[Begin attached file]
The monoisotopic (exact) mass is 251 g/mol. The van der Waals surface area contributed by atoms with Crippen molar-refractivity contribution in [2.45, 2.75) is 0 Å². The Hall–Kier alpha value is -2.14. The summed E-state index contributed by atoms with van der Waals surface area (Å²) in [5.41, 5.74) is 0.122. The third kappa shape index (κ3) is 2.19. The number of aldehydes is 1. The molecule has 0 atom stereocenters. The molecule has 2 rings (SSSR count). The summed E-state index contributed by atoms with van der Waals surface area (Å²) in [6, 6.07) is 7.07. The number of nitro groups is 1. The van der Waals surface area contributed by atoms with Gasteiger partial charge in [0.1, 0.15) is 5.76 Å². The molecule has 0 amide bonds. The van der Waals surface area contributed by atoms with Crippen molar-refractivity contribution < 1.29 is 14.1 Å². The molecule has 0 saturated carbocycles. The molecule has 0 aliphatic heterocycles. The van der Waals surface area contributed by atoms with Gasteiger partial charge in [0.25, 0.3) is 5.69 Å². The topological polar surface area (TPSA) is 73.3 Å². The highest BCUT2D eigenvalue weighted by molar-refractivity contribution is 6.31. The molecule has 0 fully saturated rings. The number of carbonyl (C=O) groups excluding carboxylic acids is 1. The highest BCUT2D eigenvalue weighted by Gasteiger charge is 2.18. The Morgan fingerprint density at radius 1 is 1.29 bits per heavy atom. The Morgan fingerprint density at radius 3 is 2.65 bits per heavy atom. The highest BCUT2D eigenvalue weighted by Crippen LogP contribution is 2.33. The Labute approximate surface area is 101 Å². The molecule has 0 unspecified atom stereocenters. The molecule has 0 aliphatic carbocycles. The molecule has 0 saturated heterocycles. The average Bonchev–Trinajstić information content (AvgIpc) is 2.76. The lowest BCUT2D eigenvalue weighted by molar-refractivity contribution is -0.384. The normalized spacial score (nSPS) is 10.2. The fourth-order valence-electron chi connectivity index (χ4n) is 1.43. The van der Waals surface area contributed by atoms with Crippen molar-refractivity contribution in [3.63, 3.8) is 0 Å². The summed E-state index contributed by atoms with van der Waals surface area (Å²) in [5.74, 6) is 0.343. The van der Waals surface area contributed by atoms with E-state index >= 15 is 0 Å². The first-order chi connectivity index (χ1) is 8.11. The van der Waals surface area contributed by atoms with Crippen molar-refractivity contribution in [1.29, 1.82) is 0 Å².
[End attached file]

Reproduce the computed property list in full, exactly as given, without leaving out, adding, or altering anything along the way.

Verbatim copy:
The monoisotopic (exact) mass is 251 g/mol. The van der Waals surface area contributed by atoms with Crippen molar-refractivity contribution in [2.45, 2.75) is 0 Å². The Hall–Kier alpha value is -2.14. The summed E-state index contributed by atoms with van der Waals surface area (Å²) in [5.41, 5.74) is 0.122. The third kappa shape index (κ3) is 2.19. The number of aldehydes is 1. The molecule has 0 atom stereocenters. The molecule has 2 rings (SSSR count). The summed E-state index contributed by atoms with van der Waals surface area (Å²) in [6, 6.07) is 7.07. The number of nitro groups is 1. The van der Waals surface area contributed by atoms with Gasteiger partial charge in [0.1, 0.15) is 5.76 Å². The molecule has 0 amide bonds. The van der Waals surface area contributed by atoms with Crippen molar-refractivity contribution < 1.29 is 14.1 Å². The molecule has 0 saturated carbocycles. The molecule has 0 aliphatic heterocycles. The van der Waals surface area contributed by atoms with Gasteiger partial charge in [0.25, 0.3) is 5.69 Å². The topological polar surface area (TPSA) is 73.3 Å². The highest BCUT2D eigenvalue weighted by molar-refractivity contribution is 6.31. The molecule has 0 fully saturated rings. The number of carbonyl (C=O) groups excluding carboxylic acids is 1. The highest BCUT2D eigenvalue weighted by Gasteiger charge is 2.18. The Morgan fingerprint density at radius 1 is 1.29 bits per heavy atom. The Morgan fingerprint density at radius 3 is 2.65 bits per heavy atom. The highest BCUT2D eigenvalue weighted by Crippen LogP contribution is 2.33. The Labute approximate surface area is 101 Å². The molecule has 0 unspecified atom stereocenters. The molecule has 0 aliphatic carbocycles. The molecule has 0 saturated heterocycles. The average Bonchev–Trinajstić information content (AvgIpc) is 2.76. The lowest BCUT2D eigenvalue weighted by molar-refractivity contribution is -0.384. The normalized spacial score (nSPS) is 10.2. The fourth-order valence-electron chi connectivity index (χ4n) is 1.43. The van der Waals surface area contributed by atoms with Crippen molar-refractivity contribution in [3.63, 3.8) is 0 Å². The summed E-state index contributed by atoms with van der Waals surface area (Å²) in [5.74, 6) is 0.343. The van der Waals surface area contributed by atoms with E-state index >= 15 is 0 Å². The first-order chi connectivity index (χ1) is 8.11. The van der Waals surface area contributed by atoms with Crippen molar-refractivity contribution in [1.29, 1.82) is 0 Å².